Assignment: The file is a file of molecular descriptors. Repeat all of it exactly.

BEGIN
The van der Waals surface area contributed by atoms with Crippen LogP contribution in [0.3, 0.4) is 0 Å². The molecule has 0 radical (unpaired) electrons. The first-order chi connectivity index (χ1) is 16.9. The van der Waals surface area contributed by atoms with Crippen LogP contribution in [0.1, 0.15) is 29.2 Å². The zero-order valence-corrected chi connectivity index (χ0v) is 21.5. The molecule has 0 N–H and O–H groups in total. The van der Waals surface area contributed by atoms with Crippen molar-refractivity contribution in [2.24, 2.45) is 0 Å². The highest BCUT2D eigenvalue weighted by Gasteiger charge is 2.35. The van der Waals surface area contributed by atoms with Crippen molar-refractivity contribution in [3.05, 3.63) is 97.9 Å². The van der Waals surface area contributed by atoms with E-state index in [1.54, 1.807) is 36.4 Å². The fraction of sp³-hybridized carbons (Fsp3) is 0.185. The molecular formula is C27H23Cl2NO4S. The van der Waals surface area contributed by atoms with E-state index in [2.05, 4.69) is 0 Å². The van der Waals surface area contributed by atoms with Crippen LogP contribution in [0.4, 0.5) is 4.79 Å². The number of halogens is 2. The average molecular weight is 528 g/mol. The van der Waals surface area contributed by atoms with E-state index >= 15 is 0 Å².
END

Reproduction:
The van der Waals surface area contributed by atoms with Crippen LogP contribution in [0.3, 0.4) is 0 Å². The molecule has 0 radical (unpaired) electrons. The first-order chi connectivity index (χ1) is 16.9. The van der Waals surface area contributed by atoms with Crippen LogP contribution in [0.1, 0.15) is 29.2 Å². The zero-order valence-corrected chi connectivity index (χ0v) is 21.5. The molecule has 0 N–H and O–H groups in total. The van der Waals surface area contributed by atoms with Crippen molar-refractivity contribution in [2.24, 2.45) is 0 Å². The highest BCUT2D eigenvalue weighted by Gasteiger charge is 2.35. The van der Waals surface area contributed by atoms with Crippen molar-refractivity contribution in [3.05, 3.63) is 97.9 Å². The van der Waals surface area contributed by atoms with E-state index in [1.54, 1.807) is 36.4 Å². The fraction of sp³-hybridized carbons (Fsp3) is 0.185. The molecular formula is C27H23Cl2NO4S. The van der Waals surface area contributed by atoms with E-state index in [2.05, 4.69) is 0 Å². The van der Waals surface area contributed by atoms with Crippen LogP contribution in [0.4, 0.5) is 4.79 Å². The number of halogens is 2. The average molecular weight is 528 g/mol. The van der Waals surface area contributed by atoms with E-state index >= 15 is 0 Å².